In 2007, a chance attack by a street cat changed the trajectory of Ottessa Moshfegh’s life, supplying the impetus for her career-defining enrollment in Brown University’s Creative Writing program. In her own words, “[Cat-scratch fever] was an experience that matured me…. I had and have a very keen sense that my time on this planet is limited and that can sometimes invoke great anxiety, but it is also a great motivation not to waste my time and to make sure my priorities are in order.” In this episode, we discuss the etiology of cat-scratch fever, toxoplasmosis, and other feline-born illnesses; how they affect the central nervous system; and how neurological changes resulting from these conditions may foreshadow the next stage of human development. We also examine Moshfegh’s output pre- and post-scratch, from her early short fiction to 2022’s Lapvona, noting her work's many B. henselae-imparted refinements along the way. To aid immersion, these ideas will be coded as a series of vigorous meows, proceeding without interruption for twenty-five minutes.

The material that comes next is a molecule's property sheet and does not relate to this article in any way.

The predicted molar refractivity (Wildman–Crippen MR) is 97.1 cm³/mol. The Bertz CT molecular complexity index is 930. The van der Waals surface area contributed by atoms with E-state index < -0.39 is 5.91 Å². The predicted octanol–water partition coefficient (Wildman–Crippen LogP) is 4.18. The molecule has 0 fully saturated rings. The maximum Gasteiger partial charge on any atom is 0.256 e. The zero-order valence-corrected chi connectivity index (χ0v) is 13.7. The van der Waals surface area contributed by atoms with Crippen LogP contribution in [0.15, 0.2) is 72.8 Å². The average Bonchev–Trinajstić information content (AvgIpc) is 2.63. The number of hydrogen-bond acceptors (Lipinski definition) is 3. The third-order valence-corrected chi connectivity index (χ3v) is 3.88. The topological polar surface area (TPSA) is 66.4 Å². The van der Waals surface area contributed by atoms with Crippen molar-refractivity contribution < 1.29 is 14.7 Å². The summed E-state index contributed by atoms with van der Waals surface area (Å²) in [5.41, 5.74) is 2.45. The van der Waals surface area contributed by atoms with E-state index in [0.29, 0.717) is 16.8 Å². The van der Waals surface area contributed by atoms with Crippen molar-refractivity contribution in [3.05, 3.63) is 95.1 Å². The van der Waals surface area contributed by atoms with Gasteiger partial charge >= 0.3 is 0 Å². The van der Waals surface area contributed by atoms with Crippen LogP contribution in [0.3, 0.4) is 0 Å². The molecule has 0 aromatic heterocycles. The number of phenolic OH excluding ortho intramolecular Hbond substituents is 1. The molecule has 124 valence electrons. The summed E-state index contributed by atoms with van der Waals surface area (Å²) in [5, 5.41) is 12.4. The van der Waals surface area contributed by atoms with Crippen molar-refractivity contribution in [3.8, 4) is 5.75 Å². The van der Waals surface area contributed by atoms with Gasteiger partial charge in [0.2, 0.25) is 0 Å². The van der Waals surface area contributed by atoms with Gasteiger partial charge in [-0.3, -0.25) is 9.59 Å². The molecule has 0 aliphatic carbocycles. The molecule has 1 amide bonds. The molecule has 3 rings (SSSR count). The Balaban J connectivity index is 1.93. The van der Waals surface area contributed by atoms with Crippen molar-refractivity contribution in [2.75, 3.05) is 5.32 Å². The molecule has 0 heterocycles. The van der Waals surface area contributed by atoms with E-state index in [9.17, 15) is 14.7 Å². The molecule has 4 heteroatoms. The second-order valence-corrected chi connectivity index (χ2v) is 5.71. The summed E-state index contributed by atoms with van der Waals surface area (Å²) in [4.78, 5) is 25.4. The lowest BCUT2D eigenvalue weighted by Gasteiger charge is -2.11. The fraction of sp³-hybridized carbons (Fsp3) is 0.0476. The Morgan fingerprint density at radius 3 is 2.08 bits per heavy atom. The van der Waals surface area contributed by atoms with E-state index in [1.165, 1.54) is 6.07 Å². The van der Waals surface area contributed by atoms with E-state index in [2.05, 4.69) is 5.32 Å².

This podcast is sustained by sales of our debut book, Meow: A Novel (For Cats).
Praise for Meow: A Novel
"Breathtaking... a revelation." - Stubbs, Unaltered Domestic Shorthair
"Meow meow meow meow meow, meow meow meow. Meow? Meow." - Joan Didion